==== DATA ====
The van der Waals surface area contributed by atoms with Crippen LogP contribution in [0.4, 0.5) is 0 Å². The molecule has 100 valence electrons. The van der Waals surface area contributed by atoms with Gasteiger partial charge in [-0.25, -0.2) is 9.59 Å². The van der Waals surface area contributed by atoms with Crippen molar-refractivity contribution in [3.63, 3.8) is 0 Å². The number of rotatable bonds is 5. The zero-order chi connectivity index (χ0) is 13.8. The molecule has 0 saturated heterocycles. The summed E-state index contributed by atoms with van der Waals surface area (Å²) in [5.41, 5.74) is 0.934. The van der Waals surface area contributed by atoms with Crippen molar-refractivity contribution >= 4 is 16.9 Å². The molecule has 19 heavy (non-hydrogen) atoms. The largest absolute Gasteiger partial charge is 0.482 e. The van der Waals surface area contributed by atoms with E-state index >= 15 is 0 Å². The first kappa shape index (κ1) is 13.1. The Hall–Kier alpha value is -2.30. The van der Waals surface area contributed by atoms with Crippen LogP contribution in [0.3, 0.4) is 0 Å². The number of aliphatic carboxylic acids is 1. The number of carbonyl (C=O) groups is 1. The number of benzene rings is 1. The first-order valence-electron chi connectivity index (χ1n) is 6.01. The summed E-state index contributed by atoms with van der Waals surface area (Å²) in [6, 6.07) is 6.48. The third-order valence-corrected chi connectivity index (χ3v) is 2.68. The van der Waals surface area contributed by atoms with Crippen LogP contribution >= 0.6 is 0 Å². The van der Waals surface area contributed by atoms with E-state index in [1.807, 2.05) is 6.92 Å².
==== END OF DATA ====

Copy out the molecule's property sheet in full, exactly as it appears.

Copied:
The van der Waals surface area contributed by atoms with Crippen LogP contribution in [0.4, 0.5) is 0 Å². The molecule has 100 valence electrons. The van der Waals surface area contributed by atoms with Gasteiger partial charge in [-0.25, -0.2) is 9.59 Å². The van der Waals surface area contributed by atoms with Crippen molar-refractivity contribution in [3.63, 3.8) is 0 Å². The number of rotatable bonds is 5. The zero-order chi connectivity index (χ0) is 13.8. The molecule has 0 saturated heterocycles. The summed E-state index contributed by atoms with van der Waals surface area (Å²) in [5.41, 5.74) is 0.934. The van der Waals surface area contributed by atoms with Crippen molar-refractivity contribution >= 4 is 16.9 Å². The molecule has 19 heavy (non-hydrogen) atoms. The largest absolute Gasteiger partial charge is 0.482 e. The van der Waals surface area contributed by atoms with E-state index >= 15 is 0 Å². The first kappa shape index (κ1) is 13.1. The Hall–Kier alpha value is -2.30. The van der Waals surface area contributed by atoms with Crippen LogP contribution in [0.3, 0.4) is 0 Å². The number of aliphatic carboxylic acids is 1. The number of carbonyl (C=O) groups is 1. The number of benzene rings is 1. The first-order valence-electron chi connectivity index (χ1n) is 6.01. The summed E-state index contributed by atoms with van der Waals surface area (Å²) in [6, 6.07) is 6.48. The third-order valence-corrected chi connectivity index (χ3v) is 2.68. The van der Waals surface area contributed by atoms with Crippen LogP contribution >= 0.6 is 0 Å². The van der Waals surface area contributed by atoms with E-state index in [1.807, 2.05) is 6.92 Å².